Poem of the Week | January 12, 2015

This week we publish a new poem by Derek Mong. Mong is the author of Other Romes (Saturnalia Books, 2011), the poetry editor at Mantis: A Journal of Poetry, Criticism, & Translation, and a doctoral candidate at Stanford. A former Axton Fellow in Poetry at the University of Louisville and Halls Poetry Fellow at the University of Wisconsin, he nows lives in Portland, Oregon with his wife and young son. His poems, translations, and essays have appeared in The Cincinnati Review, The Cleveland Plain Dealer, The Southern Review, The Kenyon Review, Pleiades, Court Green, and (most recently) the anthology 99 Poems for the 99 Percent. He received the 2005 Jeffrey E. Smith Prize in Poetry from The Missouri Review.
Author’s note:

In the first paper I wrote after returning to graduate school—which also happened to be the first paper I wrote after becoming a dad—I took a long look at Mina Loy’s “The Dead” (1920). This was just one of many ironies from the fall of 2010: devoting my newly endangered time to a poet who’d twice abandoned her kids. “The Air” dates from around that autumn, if memory serves, the last poem I likely finished before a long silence set in. It is a careful lyric, written in short-line syllabics, a form that—at least for me—evokes calm. To look at it now is to peer back over the silence, but to do so with the pleasure of knowing what I didn’t know then: the silence would pass.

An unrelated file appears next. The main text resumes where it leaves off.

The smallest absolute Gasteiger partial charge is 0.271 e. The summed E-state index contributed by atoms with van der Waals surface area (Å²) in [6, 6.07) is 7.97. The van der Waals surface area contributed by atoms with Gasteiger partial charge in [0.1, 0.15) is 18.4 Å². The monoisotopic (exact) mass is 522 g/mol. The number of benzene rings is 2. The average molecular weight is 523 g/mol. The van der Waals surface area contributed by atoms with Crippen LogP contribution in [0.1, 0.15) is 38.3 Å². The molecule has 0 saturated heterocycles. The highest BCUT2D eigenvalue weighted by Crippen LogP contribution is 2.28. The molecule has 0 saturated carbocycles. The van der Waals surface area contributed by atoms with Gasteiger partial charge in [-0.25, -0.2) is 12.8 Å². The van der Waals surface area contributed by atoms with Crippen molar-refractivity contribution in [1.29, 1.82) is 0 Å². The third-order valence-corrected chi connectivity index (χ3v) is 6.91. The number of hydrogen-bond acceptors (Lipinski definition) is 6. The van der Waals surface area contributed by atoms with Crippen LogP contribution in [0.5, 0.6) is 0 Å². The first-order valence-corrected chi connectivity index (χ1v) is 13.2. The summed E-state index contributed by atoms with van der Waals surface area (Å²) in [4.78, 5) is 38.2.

A note then on the poem’s trope: like Loy’s “The Dead,” or Jones Very’s “The Dead,” or Susan Mitchell’s “The Dead,” or—this list could go on—Frank Stanford’s “The Truth the Dead Know,” “The Air” extends sensory perceptions to an ineffable, collectivized group. Sensory perceptions, of course, are the poet’s bread and butter, and we return to the trope of “the dead” precisely because it allows us to reimagine ourselves or warn ourselves or judge ourselves from a numinous (and numerous) beyond. To flip the poetic focus—“The Air” imagines the unborn, not the dead, among us—is to explore that other set of shadows that bookend a life. In the fall of 2010, I had the unborn more on the mind, imagining how they, and not us, needed to be warned.


The Air


is warm with those still waiting
to be born. They flit past us


like mosquitoes, then scramble—
tenuous as the station


at the far end of the dial.
Bloodless, they’re blood to us all.


By winter they lift upward
slowly, through the grainy peaks


of snowdrifts or a streetlamp’s
conical glow. How small we


must seem then, how countable—
strolling home between headphones,


or desk bound, ballpoints locked in
crosswords or 1099s.


It’s only when we couple
that we too diffuse coolly,


and a voice peels from their whirl-
wind, convinced—if just briefly—


that flesh is not poured out in
small and divisible cups.


As for you—whom we address
now, though you waft through neon,


steam vents, and leaves—remember
this companionless whisper


and not our paired hands, entwined
still as we drift into sleep.


We’ll both wake to so many
solitary tomorrows,


believing—if just briefly—
in a world so beautiful


that you could be assembled
from its vaporous remains.